Jared David Michael Grant, Ramona Kywe, Adam Bitterman, Brian McKnight, and Tom Jannson Credit: Jan Ellen Graves

Every classic play comes with its own set of commonplaces—those little hooks we pick up in school, giving us the shorthand we need so we can appear at least halfway educated. Long Day’s Journey Into Night is autobiographical. The girl in The Glass Menagerie is Tennessee Williams’s sister. Picnic is by a closeted gay guy. Nothing happens in Waiting for Godot, but nothing is the point because it’s absurd. Shakespearean English isn’t so hard to understand once you get the hang of it. That sort of thing.

So what are the commonplaces for Our Town, the undeniably classic 1938 Pulitzer Prize winner by Thornton Wilder, getting a solid, intriguingly revisionist revival now from Redtwist Theatre? Well, we can say it’s elegiac (excellent word for a commonplace). We might add that it’s a tender look back at small-town New England, where life was allegedly homey, kindly, quiet, stoic, certain, mostly Protestant, and entirely white.

And we’d be right, up to a point. Set in tiny, mythical Grover’s Corners, New Hampshire, during the first two decades of the 20th century, Wilder’s masterpiece feels like a requiem for an America that few even among its original audience might’ve experienced but were happy enough to believe in when what waited for them outside the theater was a world already deep in the Great Depression and on its way to war.

The play’s narrator, known as the Stage Manager, maps things out for us: “Up here is Main Street. Way back there is the railway station. . . . Polish Town’s across the tracks, and some Canuck families.” The rest divides up according to Christian denominations: Congregationalists, Presbyterians, Methodists, and Unitarians close in, Baptists “down in the holla’ by the river,” and a Catholic church for the Poles and Canadians. The Baptists of the flood plain may be black, but, if so, no further hint is given. Jews, Muslims, Latinos, and such just plain don’t figure.

The town’s two leading families as far as we’re concerned are the Gibbses and the Webbs, each moderately prosperous, with its weary patriarch (Dr. Gibbs, the general practitioner, and Mr. Webb, who publishes the biweekly local paper), its no-nonsense matriarch (who addresses her husband by his honorific rather than his first name), and its pair of children (one male, one female). The elder Gibbs child, George, is Biff Loman without the Oedipal issues: a big-hearted high school sports star who struggles with math but loves the outdoor life and has a plan in place to buy a farm. He’s sweet on the elder Webb child, Emily, who excels in school but has no plans other than George. He declares his affection for her by carrying her books and buying her an ice cream soda (as distinguished from a phosphate, which costs less.) We’ll see their wedding in the second of the play’s three acts.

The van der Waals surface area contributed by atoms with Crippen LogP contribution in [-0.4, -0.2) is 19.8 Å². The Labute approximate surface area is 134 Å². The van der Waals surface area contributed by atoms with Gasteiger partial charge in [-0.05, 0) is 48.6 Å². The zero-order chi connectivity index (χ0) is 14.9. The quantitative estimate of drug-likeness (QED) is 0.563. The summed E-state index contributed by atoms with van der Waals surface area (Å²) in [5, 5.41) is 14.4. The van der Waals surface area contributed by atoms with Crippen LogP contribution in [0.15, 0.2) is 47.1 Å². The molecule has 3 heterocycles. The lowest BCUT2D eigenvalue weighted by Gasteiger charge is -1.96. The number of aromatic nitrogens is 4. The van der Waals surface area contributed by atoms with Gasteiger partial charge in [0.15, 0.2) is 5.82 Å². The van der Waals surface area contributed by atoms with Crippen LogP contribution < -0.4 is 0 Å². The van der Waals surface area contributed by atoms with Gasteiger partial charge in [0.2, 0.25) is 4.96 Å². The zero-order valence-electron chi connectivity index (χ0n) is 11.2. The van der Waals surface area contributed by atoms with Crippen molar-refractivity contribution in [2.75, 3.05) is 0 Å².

Given all the sexism, white privilege, you-name-it oozing from a mere overview of Our Town, it’s not surprising that Redtwist chose to open its production to all the people apparently excluded from Wilder’s script. Under director James Fleming, the cast features a black artist, Nicole Michelle Haskins, as Mrs. Webb; a gender-fluid artist, Jaq Seifert, as George; and several artists with Latinx surnames in various roles—among them the sweetly self-possessed Elena Victoria Feliz as Emily. It doesn’t stop there, either: hearing-impaired Richard Costes plays the Stage Manager, using his own voice and stylized gestures that amount to a kind of ASL lite. Joel Rodriguez performs the role of the milkman, Howie Newsome, from a motorized wheelchair.

Under the circumstances, it actually comes across as odd that Doc and Mrs. Gibbs are embodied by white actors (Brian Parry and Jacqueline Grandt, both engagingly folksy). What’s odder still, though, is that Fleming’s casting does next to nothing to transform, much less subvert, the play. Certainly, seeing such variety onstage heightens our awareness of the many constituencies Wilder didn’t contemplate referencing back in 1938—the people who couldn’t have a home in Grover’s Corners. Yet his writing manages to accommodate them all just the same, for two reasons. The first is purely mechanical: by using a narrator, dispensing with realistic scenery, and explicitly acknowledging the cast members as actors, Wilder obviated the need for verisimilitude, ethnic or otherwise. The second is just this: that the ultimate subject of Our Town is life and death and the fact that latter comes inevitably to anyone who gets to experience the former. Nobody gets excluded from that.  v